What Coffee Roasters Actually Do
Coffee roasting is the process that transforms coffee beans from the raw green beans into brown ones that are the finished product, using heat. Coffee roasters take pride that they bring out the aroma and flavors that are locked inside the green coffee beans. Roasting coffee is not a simple process, there are various different ways of roasting that give various end results. During this process, from 800 to 1,000 different aroma compounds are developed, and these compounds affect the final flavor of the coffee.
During the time it takes to roast a batch of green coffee beans, there are hundreds of chemical reactions that take place, and controlling these reactions can be quite a challenge. Even the smallest changes in temperature, humidity, airflow, and time can make significant variations to the final cup, so coffee roasters have to be very exact with their roasting routine and environment.
What Really Happens During Coffee Roasting
There are three main stages that happen during the roasting process:
1. Drying Stage
On average, raw coffee beans have roughly 12% humidity. The first stage of the roasting process is to dry the beans before the actual roasting starts. Temperature control is very important during this stage so the beans don’t get burned from too much initial heat.
2. Browning Stage
After the drying stage, the aroma compounds are released and the drying stage is continued during the browning stage. This is the stage where the roast slows down so the flavors and aromas can be fully unleashed. At the end of the browning stage, the coffee beans start to pop – this is called “the first crack” and marks the start of the development stage.
3. Development or Roasting Stage
During the previous two stages, the coffee bean has collected energy that makes them explode. The development stage is when the wanted aroma compounds are developing. In this stage, the roast slows down even more to avoid the smokey taste and sharp flavors.
After these three stages are concluded, the roasted beans are cooled down before they are ready to be packed and sold. There are many variations of the finished product, but in general there are four color categories for roasted coffee beans: light, medium, medium-dark and dark.
The Many Roles of A Coffee Roaster
The most important job of a coffee roaster is mastering the roaster machine. A coffee roaster is responsible for delivering a certain quality of coffee beans that go through the roasting process. A coffee roaster works on a specific roasting profile, which is a set of parameters that the coffee roaster adheres to during the roasting process to achieve the desired outcome at every batch.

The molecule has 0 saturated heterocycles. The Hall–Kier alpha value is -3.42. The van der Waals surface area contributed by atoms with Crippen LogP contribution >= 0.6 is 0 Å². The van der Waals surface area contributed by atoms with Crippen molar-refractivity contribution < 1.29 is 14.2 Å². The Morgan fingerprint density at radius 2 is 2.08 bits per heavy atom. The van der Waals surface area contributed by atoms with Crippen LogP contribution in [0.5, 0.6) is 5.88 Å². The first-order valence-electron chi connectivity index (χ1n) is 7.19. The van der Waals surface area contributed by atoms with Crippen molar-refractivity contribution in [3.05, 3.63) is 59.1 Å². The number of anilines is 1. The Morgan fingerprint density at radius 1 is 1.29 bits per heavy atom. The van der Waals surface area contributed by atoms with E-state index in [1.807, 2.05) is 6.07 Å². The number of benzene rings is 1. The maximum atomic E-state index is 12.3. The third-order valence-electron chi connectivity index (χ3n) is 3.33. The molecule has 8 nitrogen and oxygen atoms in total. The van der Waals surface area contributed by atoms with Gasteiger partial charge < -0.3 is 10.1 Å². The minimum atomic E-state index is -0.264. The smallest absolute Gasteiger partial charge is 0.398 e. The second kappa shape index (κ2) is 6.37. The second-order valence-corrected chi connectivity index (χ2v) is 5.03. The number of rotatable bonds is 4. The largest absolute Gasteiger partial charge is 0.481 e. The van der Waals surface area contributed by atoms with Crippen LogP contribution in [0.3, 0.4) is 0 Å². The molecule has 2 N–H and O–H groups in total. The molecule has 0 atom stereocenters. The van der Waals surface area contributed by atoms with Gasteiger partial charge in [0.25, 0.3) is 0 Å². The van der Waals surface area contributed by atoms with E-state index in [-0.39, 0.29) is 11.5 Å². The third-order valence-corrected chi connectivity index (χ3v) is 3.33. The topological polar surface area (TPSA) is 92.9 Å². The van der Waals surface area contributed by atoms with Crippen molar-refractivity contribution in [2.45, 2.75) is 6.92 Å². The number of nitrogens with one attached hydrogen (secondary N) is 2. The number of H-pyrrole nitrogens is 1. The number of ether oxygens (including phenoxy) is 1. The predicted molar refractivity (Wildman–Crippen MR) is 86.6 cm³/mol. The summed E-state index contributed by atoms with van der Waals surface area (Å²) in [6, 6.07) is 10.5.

With Berto Roaster Machine, the roasting process is made easier. Our coffee roasting machine is equipped with Curve Control, an automated profile replicator which will help to maintain the consistency of the coffee beans no matter who operates the roaster machine.
A coffee roaster’s task is not only roasting dried coffee beans for sale at retail stores, coffee shops, restaurants and cafes. Oftentimes the responsibility also includes sourcing the coffee beans from around the world and roasting them to achieve different taste profiles. This may also include negotiating with coffee wholesalers or coffee farmers. A coffee roaster must be truly passionate about coffee and has a deep knowledge of specialty coffee.
Below are the many tasks of a coffee roaster:
- Sourcing good quality coffee beans
- Mastering the roaster machine
- Keeping the roaster machine in good condition
- Analyzing data from the roasting logs
- Planning the roasting schedule
- Tracking and maintaining inventory for both green and roasted coffee beans
- Regular tasting to ensure the consistency of the end products
- Experimenting with different roast profiles
- Developing new coffee variations
- Managing and teaching staff
- Educating customers by conducting cupping sessions, workshops and answering enquiries
- Product sales and marketing
In short, coffee roaster s are not “just” roasters, they are artists, scientists, engineers, craftsmen, teachers, mentors, influencers, and business people.